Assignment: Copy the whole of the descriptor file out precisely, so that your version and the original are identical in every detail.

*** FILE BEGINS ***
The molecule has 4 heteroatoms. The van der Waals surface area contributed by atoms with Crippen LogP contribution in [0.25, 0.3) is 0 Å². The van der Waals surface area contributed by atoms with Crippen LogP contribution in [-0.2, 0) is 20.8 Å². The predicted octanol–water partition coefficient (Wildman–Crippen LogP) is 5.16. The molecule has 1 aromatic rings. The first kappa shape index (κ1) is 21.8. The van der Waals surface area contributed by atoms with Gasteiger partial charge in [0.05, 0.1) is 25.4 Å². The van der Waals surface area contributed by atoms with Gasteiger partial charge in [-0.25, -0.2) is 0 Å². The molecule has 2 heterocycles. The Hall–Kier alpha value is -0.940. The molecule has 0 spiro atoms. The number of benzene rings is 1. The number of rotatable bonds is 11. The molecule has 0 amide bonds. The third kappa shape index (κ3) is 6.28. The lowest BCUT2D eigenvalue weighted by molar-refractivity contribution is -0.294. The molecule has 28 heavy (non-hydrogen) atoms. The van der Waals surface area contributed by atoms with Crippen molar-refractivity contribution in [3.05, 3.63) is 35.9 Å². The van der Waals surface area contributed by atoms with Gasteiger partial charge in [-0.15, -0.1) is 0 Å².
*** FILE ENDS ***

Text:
The molecule has 4 heteroatoms. The van der Waals surface area contributed by atoms with Crippen LogP contribution in [0.25, 0.3) is 0 Å². The van der Waals surface area contributed by atoms with Crippen LogP contribution in [-0.2, 0) is 20.8 Å². The predicted octanol–water partition coefficient (Wildman–Crippen LogP) is 5.16. The molecule has 1 aromatic rings. The first kappa shape index (κ1) is 21.8. The van der Waals surface area contributed by atoms with Gasteiger partial charge in [0.05, 0.1) is 25.4 Å². The van der Waals surface area contributed by atoms with Gasteiger partial charge in [-0.25, -0.2) is 0 Å². The molecule has 2 heterocycles. The Hall–Kier alpha value is -0.940. The molecule has 0 spiro atoms. The number of benzene rings is 1. The number of rotatable bonds is 11. The molecule has 0 amide bonds. The third kappa shape index (κ3) is 6.28. The lowest BCUT2D eigenvalue weighted by molar-refractivity contribution is -0.294. The molecule has 28 heavy (non-hydrogen) atoms. The van der Waals surface area contributed by atoms with Crippen molar-refractivity contribution in [3.05, 3.63) is 35.9 Å². The van der Waals surface area contributed by atoms with Gasteiger partial charge in [-0.15, -0.1) is 0 Å².